The Impact of Colour in Branding

In an appropriately titled study called Impact of Colour in Marketing, researchers found that up to 90% of snap judgments made about products and brands can be based on colour alone (depending on the product).

Psychologists have studied how people are affected by colours for years and found a strong correlation between colours and emotional responses, further reinforcing the point that choosing the right colour is crucial in determining how your brand is viewed.

90% of snap judgments made about products and brands can be based on colour alone.

Colour offers an instantaneous method for conveying meaning and message in your branding and is possibly the most powerful non-verbal form of communication we can use. Our minds are programmed to respond to colour. The subliminal messages we get from colour shapes our thoughts. As humans our very survival is hung on the identification of colour. We stop our cars for red lights and go on green, we look at the colour of certain plants and animals to determine whether or not they are safe for us to eat or touch, the bottom line is that colour is a very important part of our daily lives. It’s important for us as designers to use colour appropriately and understand the meaning behind the colours we choose, as well as their place within the target market (including using standout colours for differentiation).

Colour demands attention. Recent studies show that black-and-white images sustain interest for less than two-thirds of a second, and coloured images hold attention for two seconds or more. It’s for this reason that when creating brand logos, designers often move straight to colour in their concepts. However, this can often lead to a client choosing a logo based on colour rather than the strength of the logo itself.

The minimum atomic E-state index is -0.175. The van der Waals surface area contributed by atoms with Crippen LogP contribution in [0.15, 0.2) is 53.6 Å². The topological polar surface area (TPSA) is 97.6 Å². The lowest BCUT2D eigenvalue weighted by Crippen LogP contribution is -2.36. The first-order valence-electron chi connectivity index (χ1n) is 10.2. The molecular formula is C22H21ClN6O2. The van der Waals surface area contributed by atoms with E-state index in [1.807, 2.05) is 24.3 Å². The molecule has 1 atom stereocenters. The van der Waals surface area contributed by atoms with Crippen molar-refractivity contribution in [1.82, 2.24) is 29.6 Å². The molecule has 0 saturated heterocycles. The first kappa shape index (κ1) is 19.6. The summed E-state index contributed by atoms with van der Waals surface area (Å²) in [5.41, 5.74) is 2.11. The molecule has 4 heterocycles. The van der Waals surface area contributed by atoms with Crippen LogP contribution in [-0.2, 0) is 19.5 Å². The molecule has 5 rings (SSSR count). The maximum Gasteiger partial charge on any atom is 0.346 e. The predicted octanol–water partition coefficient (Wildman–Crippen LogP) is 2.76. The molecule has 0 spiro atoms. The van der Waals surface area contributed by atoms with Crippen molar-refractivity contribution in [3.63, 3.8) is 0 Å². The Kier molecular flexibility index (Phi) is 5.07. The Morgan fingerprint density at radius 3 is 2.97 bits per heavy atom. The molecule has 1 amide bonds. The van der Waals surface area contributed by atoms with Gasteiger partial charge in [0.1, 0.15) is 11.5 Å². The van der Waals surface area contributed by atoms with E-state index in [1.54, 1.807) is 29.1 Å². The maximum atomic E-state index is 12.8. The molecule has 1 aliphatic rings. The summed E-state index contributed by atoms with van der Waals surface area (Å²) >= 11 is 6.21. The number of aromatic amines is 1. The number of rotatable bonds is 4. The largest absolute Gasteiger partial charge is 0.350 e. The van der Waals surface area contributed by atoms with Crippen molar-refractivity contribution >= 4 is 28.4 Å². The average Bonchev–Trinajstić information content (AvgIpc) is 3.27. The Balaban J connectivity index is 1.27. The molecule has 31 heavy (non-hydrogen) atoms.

When going through the branding phase, I believe it’s important to separate out the colour phase from the brand mark phase.

A brand logo should have standout in black and white. It should be suitable across variety of mediums and at a variety of sizes. Creating logos first in black and white helps the client to focus first on the actual logo and the typography without the distraction of colour.

Once the client has settled on their preferred mark, the next stage should be look at colour – with a clear colour study and reference to colour psychology and the current market. It can be difficult to do this with small startup brands who don’t have the funds to include all of these steps and just want a ‘quick’ out of the bag logo to get themselves going but I believe it’s a crucial when looking at larger branding studies or when re-branding. It’s often at this stage the logo is truly sold in as the right colour will bring the logo to life.


Caroline Somer runs a creative agency and is passionate about helping SMEs attract the right types of clients through brand, marketing and communications. Visit http://www.somerdesign.co.uk for more information.